Results: There was significant (p<0.05) increase in Malondialdehyde (MDA), alanine aminotransferase (ALT), aspartate aminotransferase (AST) and alkaline phosphatase (ALP) in the group B administered aspartame only when compared with the groups co-administered extracts of leaf, bark and combination of Sacoglottis gabonensis. Also, a significant (p<0.05) decrease in the concentrations of superoxide dismutase (SOD), gluthathione (GSH) and catalase (CAT) was recorded in group B when compared to other groups across the experimental period. Groups coadministered S. gabonensis extract showed a significant increase in SOD, GSH and CAT and decrease in MDA compared to the positive control. Histopathological analysis shows the liver epithelium of the negative control group being filled with healthy normal hepatocytes, while liver exposed to aspartame alone (positive control) showed degenerated hepatocytes, multiple necrotic and apoptotic cells. The liver epithelium exposed to aspartame and the extracts of S. gabonensis showed regenerating hepatocytes with many binucleated cells seen, few necrotic and apoptotic bodies also seen.

Conclusion: The significant decrease in liver injury biomarkers, increase in the oxidative stress biomarkers and the increased number of hepatocytes captured in the liver epithelium of animals co-administered S. gabonensis shows the novel property of S.gaboensis as an antioxidant defense against oxidative damage.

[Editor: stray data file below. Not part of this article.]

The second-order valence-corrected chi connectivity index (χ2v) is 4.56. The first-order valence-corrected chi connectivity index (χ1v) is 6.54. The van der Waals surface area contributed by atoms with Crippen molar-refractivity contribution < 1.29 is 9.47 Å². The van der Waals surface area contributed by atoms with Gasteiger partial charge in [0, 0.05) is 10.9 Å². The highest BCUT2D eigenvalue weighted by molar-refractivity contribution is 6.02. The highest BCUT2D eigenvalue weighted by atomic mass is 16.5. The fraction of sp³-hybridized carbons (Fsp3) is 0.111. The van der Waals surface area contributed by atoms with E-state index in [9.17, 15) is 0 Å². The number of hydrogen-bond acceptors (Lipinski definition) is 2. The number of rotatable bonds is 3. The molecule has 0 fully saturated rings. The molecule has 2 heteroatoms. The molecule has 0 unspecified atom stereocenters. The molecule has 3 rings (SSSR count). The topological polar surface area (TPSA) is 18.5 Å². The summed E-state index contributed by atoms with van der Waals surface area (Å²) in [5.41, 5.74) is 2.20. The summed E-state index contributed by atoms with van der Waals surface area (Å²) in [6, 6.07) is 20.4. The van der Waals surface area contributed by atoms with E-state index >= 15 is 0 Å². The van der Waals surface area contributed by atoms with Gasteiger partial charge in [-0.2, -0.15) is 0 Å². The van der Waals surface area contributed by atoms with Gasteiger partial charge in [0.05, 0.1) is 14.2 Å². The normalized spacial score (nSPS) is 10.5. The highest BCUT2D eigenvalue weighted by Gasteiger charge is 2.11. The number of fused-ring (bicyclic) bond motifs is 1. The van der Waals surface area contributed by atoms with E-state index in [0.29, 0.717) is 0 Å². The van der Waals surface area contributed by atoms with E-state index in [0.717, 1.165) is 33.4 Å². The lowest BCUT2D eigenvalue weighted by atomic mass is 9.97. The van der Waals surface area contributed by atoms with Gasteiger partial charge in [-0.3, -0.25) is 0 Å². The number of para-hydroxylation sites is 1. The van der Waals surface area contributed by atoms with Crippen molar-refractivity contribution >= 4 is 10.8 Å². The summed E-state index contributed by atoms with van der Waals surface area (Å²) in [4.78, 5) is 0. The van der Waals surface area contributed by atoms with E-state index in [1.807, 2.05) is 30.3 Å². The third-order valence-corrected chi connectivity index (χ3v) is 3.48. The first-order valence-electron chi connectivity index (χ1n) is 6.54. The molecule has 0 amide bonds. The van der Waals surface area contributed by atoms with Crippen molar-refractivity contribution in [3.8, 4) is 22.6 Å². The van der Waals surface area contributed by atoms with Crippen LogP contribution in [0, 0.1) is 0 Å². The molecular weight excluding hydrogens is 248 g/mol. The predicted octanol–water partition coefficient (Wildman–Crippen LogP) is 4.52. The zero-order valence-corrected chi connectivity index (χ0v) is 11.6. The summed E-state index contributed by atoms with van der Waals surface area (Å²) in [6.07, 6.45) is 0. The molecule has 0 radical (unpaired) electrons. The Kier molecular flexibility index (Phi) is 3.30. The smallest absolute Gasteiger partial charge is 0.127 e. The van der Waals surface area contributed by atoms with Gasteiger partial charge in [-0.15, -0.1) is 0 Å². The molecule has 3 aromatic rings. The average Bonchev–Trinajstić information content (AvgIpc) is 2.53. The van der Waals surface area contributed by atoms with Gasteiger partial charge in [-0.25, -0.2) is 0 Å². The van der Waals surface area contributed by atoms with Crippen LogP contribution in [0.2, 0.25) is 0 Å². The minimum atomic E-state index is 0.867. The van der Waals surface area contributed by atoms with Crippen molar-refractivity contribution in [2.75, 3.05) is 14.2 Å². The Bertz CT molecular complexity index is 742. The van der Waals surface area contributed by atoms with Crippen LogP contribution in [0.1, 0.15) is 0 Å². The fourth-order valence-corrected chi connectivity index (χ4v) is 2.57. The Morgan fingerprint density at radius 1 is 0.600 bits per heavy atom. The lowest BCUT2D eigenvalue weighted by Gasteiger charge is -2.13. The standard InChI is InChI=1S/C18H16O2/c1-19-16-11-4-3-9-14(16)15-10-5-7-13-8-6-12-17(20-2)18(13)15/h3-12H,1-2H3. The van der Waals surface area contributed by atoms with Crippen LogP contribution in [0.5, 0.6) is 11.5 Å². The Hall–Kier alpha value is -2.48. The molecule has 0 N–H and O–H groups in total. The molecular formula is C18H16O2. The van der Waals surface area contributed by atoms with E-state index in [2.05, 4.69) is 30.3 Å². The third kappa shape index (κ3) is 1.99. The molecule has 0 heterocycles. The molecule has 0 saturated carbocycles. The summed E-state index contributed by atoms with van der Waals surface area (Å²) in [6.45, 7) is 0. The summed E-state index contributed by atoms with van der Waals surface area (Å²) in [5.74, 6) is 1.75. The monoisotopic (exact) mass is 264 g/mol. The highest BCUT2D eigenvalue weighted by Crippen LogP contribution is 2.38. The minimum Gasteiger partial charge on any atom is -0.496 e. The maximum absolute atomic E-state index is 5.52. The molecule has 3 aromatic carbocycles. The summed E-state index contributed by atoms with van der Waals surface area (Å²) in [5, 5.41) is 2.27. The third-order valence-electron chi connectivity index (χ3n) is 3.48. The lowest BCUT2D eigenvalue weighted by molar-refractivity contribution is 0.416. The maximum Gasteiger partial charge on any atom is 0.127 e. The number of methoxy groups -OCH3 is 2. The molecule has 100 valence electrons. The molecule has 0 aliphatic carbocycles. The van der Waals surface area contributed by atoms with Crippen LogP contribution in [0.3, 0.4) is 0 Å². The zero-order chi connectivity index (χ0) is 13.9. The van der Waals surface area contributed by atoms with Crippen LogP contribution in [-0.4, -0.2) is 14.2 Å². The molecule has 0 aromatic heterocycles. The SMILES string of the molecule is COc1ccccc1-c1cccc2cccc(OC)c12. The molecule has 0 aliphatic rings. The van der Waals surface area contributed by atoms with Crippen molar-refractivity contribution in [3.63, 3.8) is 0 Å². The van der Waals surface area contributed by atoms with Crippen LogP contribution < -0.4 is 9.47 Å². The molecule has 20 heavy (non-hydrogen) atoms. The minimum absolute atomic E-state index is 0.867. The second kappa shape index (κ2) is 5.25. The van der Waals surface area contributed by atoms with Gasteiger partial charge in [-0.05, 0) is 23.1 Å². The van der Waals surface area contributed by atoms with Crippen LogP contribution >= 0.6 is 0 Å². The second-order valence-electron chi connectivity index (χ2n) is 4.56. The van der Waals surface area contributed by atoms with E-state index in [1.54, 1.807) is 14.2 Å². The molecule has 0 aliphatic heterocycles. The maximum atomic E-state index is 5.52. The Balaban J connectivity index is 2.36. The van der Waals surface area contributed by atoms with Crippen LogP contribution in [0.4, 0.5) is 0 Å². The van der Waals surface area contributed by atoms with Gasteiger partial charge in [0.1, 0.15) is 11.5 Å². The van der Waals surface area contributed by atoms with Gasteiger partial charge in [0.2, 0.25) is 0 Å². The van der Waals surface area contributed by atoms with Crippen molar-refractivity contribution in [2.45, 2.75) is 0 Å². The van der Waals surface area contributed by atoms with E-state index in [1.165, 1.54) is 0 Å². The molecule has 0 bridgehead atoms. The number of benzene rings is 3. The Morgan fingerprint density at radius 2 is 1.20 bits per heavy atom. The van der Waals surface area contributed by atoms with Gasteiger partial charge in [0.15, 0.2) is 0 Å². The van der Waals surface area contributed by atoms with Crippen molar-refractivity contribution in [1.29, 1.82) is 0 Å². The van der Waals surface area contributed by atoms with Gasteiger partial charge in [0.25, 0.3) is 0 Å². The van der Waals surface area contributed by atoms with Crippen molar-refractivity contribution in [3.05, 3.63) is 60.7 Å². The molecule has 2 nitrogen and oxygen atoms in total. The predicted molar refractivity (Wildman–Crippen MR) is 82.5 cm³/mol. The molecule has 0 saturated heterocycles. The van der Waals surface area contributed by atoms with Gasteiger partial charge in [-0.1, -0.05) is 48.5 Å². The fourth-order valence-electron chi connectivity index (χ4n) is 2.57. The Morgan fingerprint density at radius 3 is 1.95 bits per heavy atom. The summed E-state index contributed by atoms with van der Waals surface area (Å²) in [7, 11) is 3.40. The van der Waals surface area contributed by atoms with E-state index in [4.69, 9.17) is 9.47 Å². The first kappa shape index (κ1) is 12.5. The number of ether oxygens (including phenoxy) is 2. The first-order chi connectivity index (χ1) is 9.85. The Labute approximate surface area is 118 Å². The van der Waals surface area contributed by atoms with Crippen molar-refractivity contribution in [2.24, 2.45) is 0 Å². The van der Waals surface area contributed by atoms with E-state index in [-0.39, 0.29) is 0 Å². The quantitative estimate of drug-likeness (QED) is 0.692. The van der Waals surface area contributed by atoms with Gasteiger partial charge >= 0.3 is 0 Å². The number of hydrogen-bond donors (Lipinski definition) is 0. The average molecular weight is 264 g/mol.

Open Access Original Research Article

Effects of Gravidity on Atherogenic Indices in Normotensive and Hypertensive Second Trimester Pregnant Women

Oladapo-Akinfolarin Tomaziga Tomiloba, Akinfolarin Oladapo Mayowa, Ken-Ezihuo Stella Urekweru, Anyalebechi Eberechukwu Okwuchi

Journal of Advances in Biology & Biotechnology, Page 50-57
DOI: 10.9734/jabb/2022/v25i430278

Background: Pregnancy results in certain physiological and metabolic changes that results to shift in certain biochemical markers and could even result in hypertension in some women thus predisposing them to risk of cardiovascular disease. While this is true, some women express these predisposing risk factors in subsequent pregnancies. Therefore, it may be a significant contribution to understand the dynamics of artherogenic indices with increasing number of pregnancies.

Aim: The goal of the study was aimed to assess gravidity effect on artherogenic indices in both normotensive and hypertensive second-trimester pregnant women.

Materials and Methods: At Rivers State University Teaching Hospital, a cross-sectional study was carried out with 100 pregnant women. The consenting patients who met the inclusion criteria were classified into two groups: normotensive (50 normotensive pregnant women in their second trimester) and hypertensive (50 hypertensive pregnant women in their second trimester) (HPW2T). The participants were subsequently split into three subgroups depending on gravidity: primigravida (no of pregnancy=1), multigravida (no of pregnancies>1), and grand multigravida (no of pregnancies≥5). For the assessment of TC, TG, HDL, and LDL, fasting blood samples were taken using the venepuncture technique. Mathematically, artheriogenic indices (AIP, CR-I, CR-II, AC, and APoB/APoA1) were calculated. At a P-value>0.05, the data was examined using ANOVA and the Tukey comparison test.

Results: There was no significant difference in artheriogenic indices between the gravidity groups in the normotensive group, with a P-value>0.05, which was also the cases among those in the hypertensive group.

Conclusion: The study has shown that gravidity does not have any effect on artheriogenic indices among normotensive and hypertensive pregnant women in the second trimester in Rivers State University Teaching Hospital.